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Shihmen Dam in Taoyuan County, Hua Lin, released under a Creative Commons Attribution-NonCommercial-ShareAlike 2.0 Generic license

Introduction: Theoretical and Methodological Implications of Participatory Heritage Preservation

The heritage debate of Taiwan has focused since the mid-twentieth century on constructing a narrative in line with the government’s political objectives. After World War II, the Chinese nationalist government took Taiwan over from Japan and four years later retreated there from mainland China. With the hope of reconquering the mainland, the postwar government defined “cultural heritage” as the treasures brought from mainland China, including Chinese antiques and art masterpieces. This emphasis on the ties between culture and national identity was further enhanced when the Chinese Cultural Revolution began in 1966: the nationalists propagandized Taiwan as both the lighthouse of democracy and the guardian of Chinese culture. The most precious heritage, as taught in school, was the Chinese treasures in the Palace Museum in Taipei, a place designed in the style of a Chinese palace. Many famous buildings of this period, like the Grand Hotel, were built in similar style on the site of former Japanese temples, to proclaim the triumph of the Chinese over the Japanese in the war as well as the blooming of classic Chinese culture in Taiwan.

Ideas about cultural heritage in Taiwan were limited to single and mostly tangible objects for decades, quite disconnected from people’s daily lives. Even after political ideologies became less important and influential in the 1980s, dominant approaches continued to view “cultural heritage” as individual buildings, constructions, and other objects that embody some important aspects of human civilization. They highlighted the splendor of single sites, but, when these places ceased to be active in their original roles, they became disconnected from the society they belong to and distant from people’s lives or memories.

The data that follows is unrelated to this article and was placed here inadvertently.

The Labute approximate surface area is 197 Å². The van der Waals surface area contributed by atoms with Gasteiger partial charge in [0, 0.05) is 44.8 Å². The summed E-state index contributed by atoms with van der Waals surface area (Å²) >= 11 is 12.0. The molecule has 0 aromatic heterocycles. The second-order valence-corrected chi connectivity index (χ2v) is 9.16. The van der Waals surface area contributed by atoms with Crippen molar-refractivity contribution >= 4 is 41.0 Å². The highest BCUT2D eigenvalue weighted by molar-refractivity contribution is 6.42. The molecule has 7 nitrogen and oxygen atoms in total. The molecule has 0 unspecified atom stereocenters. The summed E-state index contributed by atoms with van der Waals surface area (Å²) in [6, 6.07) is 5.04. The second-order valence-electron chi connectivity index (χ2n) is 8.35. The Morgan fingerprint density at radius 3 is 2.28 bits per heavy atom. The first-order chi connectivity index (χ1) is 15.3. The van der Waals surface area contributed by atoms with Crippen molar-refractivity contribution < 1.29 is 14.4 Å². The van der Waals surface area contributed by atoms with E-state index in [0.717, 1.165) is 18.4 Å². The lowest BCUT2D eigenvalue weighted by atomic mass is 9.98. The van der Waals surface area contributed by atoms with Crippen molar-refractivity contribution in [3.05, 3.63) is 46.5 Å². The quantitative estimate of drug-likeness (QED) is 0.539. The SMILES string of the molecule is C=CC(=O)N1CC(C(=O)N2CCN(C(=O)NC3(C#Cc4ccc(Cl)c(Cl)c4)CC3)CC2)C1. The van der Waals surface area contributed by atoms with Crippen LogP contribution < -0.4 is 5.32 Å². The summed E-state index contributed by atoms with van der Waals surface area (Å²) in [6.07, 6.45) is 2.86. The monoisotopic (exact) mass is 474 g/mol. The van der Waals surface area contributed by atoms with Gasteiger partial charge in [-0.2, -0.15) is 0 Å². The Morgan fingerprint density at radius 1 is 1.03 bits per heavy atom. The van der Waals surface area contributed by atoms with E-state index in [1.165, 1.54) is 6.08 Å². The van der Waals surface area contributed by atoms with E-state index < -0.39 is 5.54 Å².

In recent years, more and more preservationists have adopted a new approach to enhance the value of cultural heritage: weaving a web of narratives that view multiple sites or items as a heritage network or system and inviting the people of the local community to participate in this narrative creation. This new method in many aspects echoes the concept of “cultural route” that emerged in the international community of heritage preservation in this century. But this chapter focuses on the distinctive Taiwanese context and gives credit to local devotees who, without being informed of the latest theories on cultural routes, developed something on their own. Their method has won some significant successes. This chapter discusses a recent campaign in Taiwan’s Taoyuan tableland for protecting regional ponds and canals and suggests that participatory narrative weaving empowered that campaign. It further argues that this example shows how water infrastructure that is both parts of a network and close to people can boost both new heritage appreciation and participatory preservation in modern society.